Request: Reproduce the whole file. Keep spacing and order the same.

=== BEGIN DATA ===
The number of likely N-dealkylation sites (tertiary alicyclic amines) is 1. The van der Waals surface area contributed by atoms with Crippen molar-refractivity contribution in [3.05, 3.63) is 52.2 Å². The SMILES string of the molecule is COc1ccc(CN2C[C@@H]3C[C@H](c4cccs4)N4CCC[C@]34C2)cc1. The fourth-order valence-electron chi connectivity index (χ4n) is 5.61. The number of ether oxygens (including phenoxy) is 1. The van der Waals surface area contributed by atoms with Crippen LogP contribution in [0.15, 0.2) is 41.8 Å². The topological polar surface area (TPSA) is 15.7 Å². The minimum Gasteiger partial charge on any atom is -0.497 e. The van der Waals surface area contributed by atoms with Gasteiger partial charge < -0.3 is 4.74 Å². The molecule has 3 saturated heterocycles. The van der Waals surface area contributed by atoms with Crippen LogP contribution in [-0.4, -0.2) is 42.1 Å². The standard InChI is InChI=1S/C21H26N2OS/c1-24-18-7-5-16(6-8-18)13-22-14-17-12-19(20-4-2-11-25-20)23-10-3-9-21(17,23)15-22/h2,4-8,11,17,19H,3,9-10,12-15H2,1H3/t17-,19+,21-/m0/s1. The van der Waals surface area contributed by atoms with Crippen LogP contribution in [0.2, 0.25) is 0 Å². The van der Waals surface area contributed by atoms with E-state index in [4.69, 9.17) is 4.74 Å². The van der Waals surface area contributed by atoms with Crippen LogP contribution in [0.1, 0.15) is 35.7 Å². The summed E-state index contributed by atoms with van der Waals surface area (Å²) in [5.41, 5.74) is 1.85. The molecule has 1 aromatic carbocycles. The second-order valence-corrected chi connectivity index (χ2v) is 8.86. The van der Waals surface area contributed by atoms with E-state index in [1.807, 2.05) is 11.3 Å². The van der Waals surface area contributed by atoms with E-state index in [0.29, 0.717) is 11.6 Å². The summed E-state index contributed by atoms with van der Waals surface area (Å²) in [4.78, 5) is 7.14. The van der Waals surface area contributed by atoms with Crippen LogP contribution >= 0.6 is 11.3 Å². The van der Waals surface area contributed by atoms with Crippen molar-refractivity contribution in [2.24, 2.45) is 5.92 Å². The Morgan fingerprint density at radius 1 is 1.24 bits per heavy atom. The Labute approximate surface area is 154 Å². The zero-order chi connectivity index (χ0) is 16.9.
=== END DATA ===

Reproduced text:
The number of likely N-dealkylation sites (tertiary alicyclic amines) is 1. The van der Waals surface area contributed by atoms with Crippen molar-refractivity contribution in [3.05, 3.63) is 52.2 Å². The SMILES string of the molecule is COc1ccc(CN2C[C@@H]3C[C@H](c4cccs4)N4CCC[C@]34C2)cc1. The fourth-order valence-electron chi connectivity index (χ4n) is 5.61. The number of ether oxygens (including phenoxy) is 1. The van der Waals surface area contributed by atoms with Crippen LogP contribution in [0.15, 0.2) is 41.8 Å². The topological polar surface area (TPSA) is 15.7 Å². The minimum Gasteiger partial charge on any atom is -0.497 e. The van der Waals surface area contributed by atoms with Gasteiger partial charge < -0.3 is 4.74 Å². The molecule has 3 saturated heterocycles. The van der Waals surface area contributed by atoms with Crippen LogP contribution in [-0.4, -0.2) is 42.1 Å². The standard InChI is InChI=1S/C21H26N2OS/c1-24-18-7-5-16(6-8-18)13-22-14-17-12-19(20-4-2-11-25-20)23-10-3-9-21(17,23)15-22/h2,4-8,11,17,19H,3,9-10,12-15H2,1H3/t17-,19+,21-/m0/s1. The van der Waals surface area contributed by atoms with Crippen LogP contribution in [0.2, 0.25) is 0 Å². The van der Waals surface area contributed by atoms with E-state index in [4.69, 9.17) is 4.74 Å². The van der Waals surface area contributed by atoms with Crippen LogP contribution in [0.1, 0.15) is 35.7 Å². The summed E-state index contributed by atoms with van der Waals surface area (Å²) in [5.41, 5.74) is 1.85. The molecule has 1 aromatic carbocycles. The second-order valence-corrected chi connectivity index (χ2v) is 8.86. The van der Waals surface area contributed by atoms with E-state index in [1.807, 2.05) is 11.3 Å². The van der Waals surface area contributed by atoms with E-state index in [0.29, 0.717) is 11.6 Å². The summed E-state index contributed by atoms with van der Waals surface area (Å²) in [4.78, 5) is 7.14. The van der Waals surface area contributed by atoms with Crippen LogP contribution >= 0.6 is 11.3 Å². The van der Waals surface area contributed by atoms with Crippen molar-refractivity contribution in [2.24, 2.45) is 5.92 Å². The Morgan fingerprint density at radius 1 is 1.24 bits per heavy atom. The Labute approximate surface area is 154 Å². The zero-order chi connectivity index (χ0) is 16.9.